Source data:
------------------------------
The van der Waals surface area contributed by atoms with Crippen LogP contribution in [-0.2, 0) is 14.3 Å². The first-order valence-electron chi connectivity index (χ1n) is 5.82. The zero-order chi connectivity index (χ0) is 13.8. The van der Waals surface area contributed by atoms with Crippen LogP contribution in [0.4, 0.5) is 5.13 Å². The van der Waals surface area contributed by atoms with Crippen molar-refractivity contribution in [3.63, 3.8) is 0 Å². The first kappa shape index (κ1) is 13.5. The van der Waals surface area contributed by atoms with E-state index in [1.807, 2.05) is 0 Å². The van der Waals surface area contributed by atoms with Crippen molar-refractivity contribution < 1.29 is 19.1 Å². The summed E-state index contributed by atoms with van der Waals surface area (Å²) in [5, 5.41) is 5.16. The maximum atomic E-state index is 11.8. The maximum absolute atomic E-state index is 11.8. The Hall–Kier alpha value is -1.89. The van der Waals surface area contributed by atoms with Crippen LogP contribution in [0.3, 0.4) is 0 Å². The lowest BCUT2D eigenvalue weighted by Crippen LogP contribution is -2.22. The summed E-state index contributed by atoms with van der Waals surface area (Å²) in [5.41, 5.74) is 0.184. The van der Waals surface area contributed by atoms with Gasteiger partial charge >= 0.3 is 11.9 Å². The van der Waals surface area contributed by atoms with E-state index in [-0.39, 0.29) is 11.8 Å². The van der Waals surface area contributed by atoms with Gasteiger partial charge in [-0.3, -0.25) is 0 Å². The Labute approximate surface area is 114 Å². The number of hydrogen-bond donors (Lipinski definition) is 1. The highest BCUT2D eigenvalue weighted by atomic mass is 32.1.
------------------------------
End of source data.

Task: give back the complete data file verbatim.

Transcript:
The van der Waals surface area contributed by atoms with Crippen LogP contribution in [-0.2, 0) is 14.3 Å². The first-order valence-electron chi connectivity index (χ1n) is 5.82. The zero-order chi connectivity index (χ0) is 13.8. The van der Waals surface area contributed by atoms with Crippen LogP contribution in [0.4, 0.5) is 5.13 Å². The van der Waals surface area contributed by atoms with Crippen molar-refractivity contribution in [3.63, 3.8) is 0 Å². The first kappa shape index (κ1) is 13.5. The van der Waals surface area contributed by atoms with E-state index in [1.807, 2.05) is 0 Å². The van der Waals surface area contributed by atoms with Crippen molar-refractivity contribution < 1.29 is 19.1 Å². The summed E-state index contributed by atoms with van der Waals surface area (Å²) in [5, 5.41) is 5.16. The maximum atomic E-state index is 11.8. The maximum absolute atomic E-state index is 11.8. The Hall–Kier alpha value is -1.89. The van der Waals surface area contributed by atoms with Crippen LogP contribution in [0.3, 0.4) is 0 Å². The lowest BCUT2D eigenvalue weighted by Crippen LogP contribution is -2.22. The summed E-state index contributed by atoms with van der Waals surface area (Å²) in [5.41, 5.74) is 0.184. The van der Waals surface area contributed by atoms with Gasteiger partial charge >= 0.3 is 11.9 Å². The van der Waals surface area contributed by atoms with E-state index in [-0.39, 0.29) is 11.8 Å². The van der Waals surface area contributed by atoms with Gasteiger partial charge in [-0.3, -0.25) is 0 Å². The Labute approximate surface area is 114 Å². The number of hydrogen-bond donors (Lipinski definition) is 1. The highest BCUT2D eigenvalue weighted by atomic mass is 32.1.